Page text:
Great news for campers, fishing fans, and visitors to Biloela – the wait is over – Lake Callide Retreat is open! Now you can swim, play, fish, eat, relax, AND sleep, at the popular Callide Dam location.
The Callide Dam, found just to the north of Biloela in the Sandstone Wonders region, has long been a favourite recreational destination for locals and visitors alike.
The opening of Lake Callide Retreat (in July 2017), adjacent to the recreation area, means visitors can now enjoy the dam and all its attractions right on their own doorstep. And at the end of a fun-filled day at the dam you won’t have to pack-up and head back into town to find a bed for the night.
Lake Callide Retreat is operated by Banana Shire Council. Affordable lakeside accommodation options include 5 self-contained cabins, powered sites and camping sites – all located just a stones throw from the water. One cabin is suitable for mobility impaired people to provide easy access. 1-bedroom cabins contain one queen size bed; 2-bedroom cabins contain a queen size bed, and three single beds. Fold-up beds are available for extra guests at as nominal fee if required.
All cabins contain a kitchenette, full bathroom (with shower), reverse-cycle air conditioner, a Weber Q (BBQ), a verandah, free Wi-Fi and four have expansive views across the Callide Dam, with the other boasting rural views.
For caravaners there is power, water, a shared ensuite bathroom and a caravan waste point, with great rural views and less than 100m away, expansive views of the dam and free barbecues. Our low cost option for self-sufficient campers boasts rural views with open space, a water point and waste point.
Recreational activities are the main draw-card for visitors to the dam. It’s a great spot for a BBQ, picnic, a game of cricket, to throw a football, or simply watch the sun go down. New activities available include kayaks and stand up paddleboards (SUPs) for hire.
Alternatively, throw in a line and catch your own dinner. Fishing is also a very popular activity at the dam, and keeps both young and old guests happily entertained for hours. The dam is stocked with sleepy cod, saratoga, golden perch (yellowbelly), silver perch and barramundi; and has a large red claw population. The dam is also home to a wide variety of birdlife, including resident pelicans which are a great drawcard for children to watch.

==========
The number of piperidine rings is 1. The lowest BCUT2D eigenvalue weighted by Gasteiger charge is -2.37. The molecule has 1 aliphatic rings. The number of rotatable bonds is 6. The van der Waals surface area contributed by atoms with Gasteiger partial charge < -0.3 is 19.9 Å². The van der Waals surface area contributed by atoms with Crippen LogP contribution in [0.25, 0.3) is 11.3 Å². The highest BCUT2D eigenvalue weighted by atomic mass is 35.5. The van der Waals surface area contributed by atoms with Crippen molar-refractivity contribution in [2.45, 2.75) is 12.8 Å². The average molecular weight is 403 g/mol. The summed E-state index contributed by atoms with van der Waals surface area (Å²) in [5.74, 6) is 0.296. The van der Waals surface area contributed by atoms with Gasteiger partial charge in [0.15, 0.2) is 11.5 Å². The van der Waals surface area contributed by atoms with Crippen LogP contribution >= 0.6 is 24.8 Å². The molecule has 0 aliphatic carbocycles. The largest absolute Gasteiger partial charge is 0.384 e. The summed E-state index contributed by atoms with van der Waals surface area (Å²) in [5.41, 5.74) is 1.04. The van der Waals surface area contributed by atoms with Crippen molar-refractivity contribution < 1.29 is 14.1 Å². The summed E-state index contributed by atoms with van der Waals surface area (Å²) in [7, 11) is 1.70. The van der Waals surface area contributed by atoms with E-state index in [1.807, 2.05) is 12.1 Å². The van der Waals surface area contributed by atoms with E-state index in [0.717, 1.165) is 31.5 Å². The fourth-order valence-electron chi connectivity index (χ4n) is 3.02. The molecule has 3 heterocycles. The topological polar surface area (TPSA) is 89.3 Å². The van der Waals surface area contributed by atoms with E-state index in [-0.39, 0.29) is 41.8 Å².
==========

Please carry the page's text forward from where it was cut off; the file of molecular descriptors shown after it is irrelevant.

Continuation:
The on-site kiosk provides hot and cold drinks, snack food and ice creams; as well as hiring out fishing and red claw gear, kayaks, and stand up paddle boards (SUPs). The kiosk is open during the day only.
The retreat may mean you never want to leave – and with the fish biting well, why would you want to leave? Make sure you book well in advance though, especially during school holidays – and for the upcoming Callide Dam Family Fishing Classic competition (held in October each year).
Accommodation rates start from $7 per night for self-sufficient campers, from $20 per night for a powered site; and from $120 per night for a cabin, during off-peak periods.
History of the Callide Dam
Constructed in 1965, the Callide Dam was built as the source of cooling water for the nearby coal-powered Callide Power Station. The dam can hold 136,700 megalitres of water; has a surface area of 1,240 hectares at full capacity, and has an average depth of 10.5 metres. A second stage of the dam was completed in 1988. Banana Shire Council draws water from the dam for the township of Biloela, and provided to customers in the Callide Valley via underlying aquifers. For more information about Callide Dam visit the SunWater website.
What to do in Biloela
While staying at the retreat, make sure you head into Biloela to check out the local sights. If you’re keen on local history, head to the Queensland Heritage Park on the outskirts of Biloela, or Greycliffe Homestead. In town visit the Banana Shire Regional Art Gallery, and the stand-out attraction – the ‘Spirit of the Land’ Mural, the extraordinary local water tower painting that has become the town’s iconic landmark. The detailed mural tells the story through the eyes of two local women and cultures, artistically recreating the connections between the early pioneers and the Indigenous people.
If you are in town on the 3rd Saturday of the month, don’t miss the Biloela Markets – where you’ll find locally-made arts and crafts, jewellery, and fresh home-made baked goods and farm produce. Check their facebook page for current details or the events section on the Sandstone Wonders website for dates and other local events.
Just out of town near Thangool is Mt Scoria Conservation Park, known as the ‘Musical Mountain’ by locals. It is so-called because the ancient volcanic rock resonates and makes a humming sound when struck together. The unique volcanic pillars were formed when the lava flow cooled naturally many millions of years ago.